Frewville, South Australia
Adelaide, South Australia
|Population||797 (2011 census)|
|Location||3 km (2 mi) from Adelaide|
|LGA(s)||City of Burnside|
The name Frewville is taken from an early settler James Frew. Frewville is in the local government area of the City of Burnside. It has a triangular layout, bounded on the north by Flemington Street, the east by Conyngham Street, and the south-west by Glen Osmond Road.
Frewville was originally part of the farming land originally sold to William Giles — this land is now known as the suburb of Fullarton. In early maps Frewville is shown to be on both the north-eastern and south-western sides of Glen Osmond Road.
In 1853 James Frew paid ₤2,200 for the 130-acre (53 ha) allotment after Glen Osmond Road was cut through the middle of the Section.
James Frew arrived in Adelaide on the Lady Bute with his brother Robert in 1839. He acquired the land in the area now known as Frewville in July 1847 and subsequently subdivided it in 1865.
His son James Frew Jr was born 21 October 1840 in Adelaide, and was a member of John McDouall Stuart's 1861-1862 expedition, the first to cross the continent from south to north. He died 8 September 1877 (aged 36) and is buried in West Terrace Cemetery.
Frewville was originally used for the grazing of horses by the early colonists, but the village of Frewville was laid out in 1854 in Section 265. In 1855 a blacksmith set up on the corner closest to Adelaide, and the Frewville Inn was established on Glen Osmond Road.
In the next few years a weighbridge was established by the Hollard family - whose name is remembered as one of the streets in Frewville. There was at about this time a single large two-storey wooden villa house that was set well back from Glen Osmond Road. Tall pines were planted along Glen Osmond Road.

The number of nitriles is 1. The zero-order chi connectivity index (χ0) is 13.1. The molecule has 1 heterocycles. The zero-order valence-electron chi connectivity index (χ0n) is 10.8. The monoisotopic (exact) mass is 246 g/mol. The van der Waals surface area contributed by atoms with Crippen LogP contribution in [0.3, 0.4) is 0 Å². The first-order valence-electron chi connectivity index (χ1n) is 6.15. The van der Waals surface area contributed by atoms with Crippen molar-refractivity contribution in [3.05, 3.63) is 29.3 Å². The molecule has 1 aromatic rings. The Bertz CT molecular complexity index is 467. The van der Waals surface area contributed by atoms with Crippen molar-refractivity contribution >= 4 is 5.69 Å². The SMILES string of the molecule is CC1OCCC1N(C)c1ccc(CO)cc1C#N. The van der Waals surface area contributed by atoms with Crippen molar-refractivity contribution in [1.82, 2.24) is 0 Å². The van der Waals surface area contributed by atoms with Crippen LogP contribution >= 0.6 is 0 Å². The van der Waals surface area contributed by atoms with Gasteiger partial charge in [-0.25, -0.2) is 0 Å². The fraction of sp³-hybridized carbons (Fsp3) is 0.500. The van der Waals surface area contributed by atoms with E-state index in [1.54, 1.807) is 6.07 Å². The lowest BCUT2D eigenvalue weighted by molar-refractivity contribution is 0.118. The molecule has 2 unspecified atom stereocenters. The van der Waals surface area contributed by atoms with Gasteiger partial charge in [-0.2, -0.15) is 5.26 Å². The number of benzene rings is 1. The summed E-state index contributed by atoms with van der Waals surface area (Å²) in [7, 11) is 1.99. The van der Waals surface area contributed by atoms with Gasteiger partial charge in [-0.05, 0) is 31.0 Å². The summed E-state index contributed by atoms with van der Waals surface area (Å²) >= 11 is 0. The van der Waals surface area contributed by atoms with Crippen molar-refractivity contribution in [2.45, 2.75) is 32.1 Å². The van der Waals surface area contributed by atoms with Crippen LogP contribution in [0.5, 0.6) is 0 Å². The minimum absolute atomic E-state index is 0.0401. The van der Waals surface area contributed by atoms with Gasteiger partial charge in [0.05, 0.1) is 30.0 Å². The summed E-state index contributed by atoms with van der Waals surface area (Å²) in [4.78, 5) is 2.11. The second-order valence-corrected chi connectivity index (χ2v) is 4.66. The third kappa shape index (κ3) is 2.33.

In 1881 most of Frewville was then subdivided into the property boundaries that exist today. The suburb was populated by the "new" trades-people of the day - electricians, gas-fitters and the like.
In the 1930s Frewville was "landmarked" by the unusual advertising of a car wrecking yard on Glen Osmond Road. The car body of a Model "T" Ford was wedged high up in the branches of a tree.
In the 1960s and 1970s the national freight carrier IPEC housed its main office and distribution centre at Freville. The building has now been subdivided into offices.
On the northern side of the suburb, in the Glenside hospital, a chemical research company built a large two-storey building in Flemington Street. This building caught fire sometime in the 1980s, and now is the headquarters for the Royal District Nursing Service (South Australia), a community-based nursing service.
The McDonald's restaurant on Glen Osmond Road was one of the first McDonald's restaurants in Adelaide.
The suburb is leafy with some trees which make up for the lack of parks and reserves. There are more parks in nearby Glenunga, such as the Webb Oval which is on the eastern border of Frewville.
The suburb is well-serviced by public transport; buses run down Glen Osmond Road every 15 minutes until 6pm and there are numerous other bus routes in the city. The buses are provided by the Adelaide Metro. However, the majority of commuters still use cars and Frewville is well placed for this. Frewville residents can reach the Adelaide CBD by various routes, and the Adelaide Hills by way of Glen Osmond Road and the South Eastern Freeway.
The suburb is home to a number of families and retirees of predominantly Anglo-Celtic background. Some of the suburb is moderately wealthy, but as one border of Frewville is Glen Osmond road, a large part of the suburb is used for commercial and retail businesses.
The main attractions of Frewville are the businesses along Glen Osmond Road - a McDonald's, Chinese and Mexican restaurants, along with a number of small businesses and motels. A prestige car company is located at the southernmost point adjacent to an office block that houses among other businesses a community television station.
- "The Paddocks Beneath", Elizabeth Warbarton, 1981, ISBN 0-9593876-0-9
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